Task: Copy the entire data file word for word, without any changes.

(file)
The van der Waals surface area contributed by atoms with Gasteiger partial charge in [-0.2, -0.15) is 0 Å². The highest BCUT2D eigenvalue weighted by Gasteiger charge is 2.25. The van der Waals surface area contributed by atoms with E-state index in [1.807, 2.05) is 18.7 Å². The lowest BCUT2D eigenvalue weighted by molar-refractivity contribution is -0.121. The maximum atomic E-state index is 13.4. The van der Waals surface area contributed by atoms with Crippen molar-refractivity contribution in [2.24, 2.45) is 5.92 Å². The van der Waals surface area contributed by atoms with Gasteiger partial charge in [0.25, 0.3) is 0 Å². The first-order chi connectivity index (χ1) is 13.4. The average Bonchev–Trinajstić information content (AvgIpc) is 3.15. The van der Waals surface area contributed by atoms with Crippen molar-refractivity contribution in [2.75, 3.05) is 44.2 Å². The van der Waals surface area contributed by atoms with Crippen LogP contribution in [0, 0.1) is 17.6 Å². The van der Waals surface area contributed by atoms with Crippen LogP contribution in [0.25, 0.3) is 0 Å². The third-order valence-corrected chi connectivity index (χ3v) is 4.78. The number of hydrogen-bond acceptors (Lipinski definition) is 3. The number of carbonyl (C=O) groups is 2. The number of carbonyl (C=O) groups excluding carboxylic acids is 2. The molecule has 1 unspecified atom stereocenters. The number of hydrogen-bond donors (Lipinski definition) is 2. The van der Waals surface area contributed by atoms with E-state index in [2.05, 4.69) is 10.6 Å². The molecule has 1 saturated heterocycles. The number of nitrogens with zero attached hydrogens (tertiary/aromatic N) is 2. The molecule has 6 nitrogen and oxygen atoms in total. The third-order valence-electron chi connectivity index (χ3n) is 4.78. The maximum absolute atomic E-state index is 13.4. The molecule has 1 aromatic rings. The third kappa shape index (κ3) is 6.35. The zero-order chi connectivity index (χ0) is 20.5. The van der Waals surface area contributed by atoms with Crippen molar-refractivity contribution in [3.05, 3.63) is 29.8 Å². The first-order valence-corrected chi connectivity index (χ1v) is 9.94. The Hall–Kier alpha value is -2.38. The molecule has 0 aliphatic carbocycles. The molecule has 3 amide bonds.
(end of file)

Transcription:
The van der Waals surface area contributed by atoms with Gasteiger partial charge in [-0.2, -0.15) is 0 Å². The highest BCUT2D eigenvalue weighted by Gasteiger charge is 2.25. The van der Waals surface area contributed by atoms with E-state index in [1.807, 2.05) is 18.7 Å². The lowest BCUT2D eigenvalue weighted by molar-refractivity contribution is -0.121. The maximum atomic E-state index is 13.4. The van der Waals surface area contributed by atoms with Crippen molar-refractivity contribution in [2.24, 2.45) is 5.92 Å². The van der Waals surface area contributed by atoms with Gasteiger partial charge in [0.25, 0.3) is 0 Å². The first-order chi connectivity index (χ1) is 13.4. The average Bonchev–Trinajstić information content (AvgIpc) is 3.15. The van der Waals surface area contributed by atoms with Crippen molar-refractivity contribution in [2.75, 3.05) is 44.2 Å². The van der Waals surface area contributed by atoms with Crippen LogP contribution in [0, 0.1) is 17.6 Å². The van der Waals surface area contributed by atoms with Crippen LogP contribution in [0.25, 0.3) is 0 Å². The third-order valence-corrected chi connectivity index (χ3v) is 4.78. The number of hydrogen-bond acceptors (Lipinski definition) is 3. The number of carbonyl (C=O) groups is 2. The number of carbonyl (C=O) groups excluding carboxylic acids is 2. The molecule has 1 unspecified atom stereocenters. The number of hydrogen-bond donors (Lipinski definition) is 2. The van der Waals surface area contributed by atoms with E-state index in [2.05, 4.69) is 10.6 Å². The molecule has 1 saturated heterocycles. The number of nitrogens with zero attached hydrogens (tertiary/aromatic N) is 2. The molecule has 6 nitrogen and oxygen atoms in total. The third-order valence-electron chi connectivity index (χ3n) is 4.78. The maximum absolute atomic E-state index is 13.4. The molecule has 1 aromatic rings. The third kappa shape index (κ3) is 6.35. The zero-order chi connectivity index (χ0) is 20.5. The van der Waals surface area contributed by atoms with Crippen molar-refractivity contribution in [3.05, 3.63) is 29.8 Å². The first-order valence-corrected chi connectivity index (χ1v) is 9.94. The Hall–Kier alpha value is -2.38. The molecule has 0 aliphatic carbocycles. The molecule has 3 amide bonds.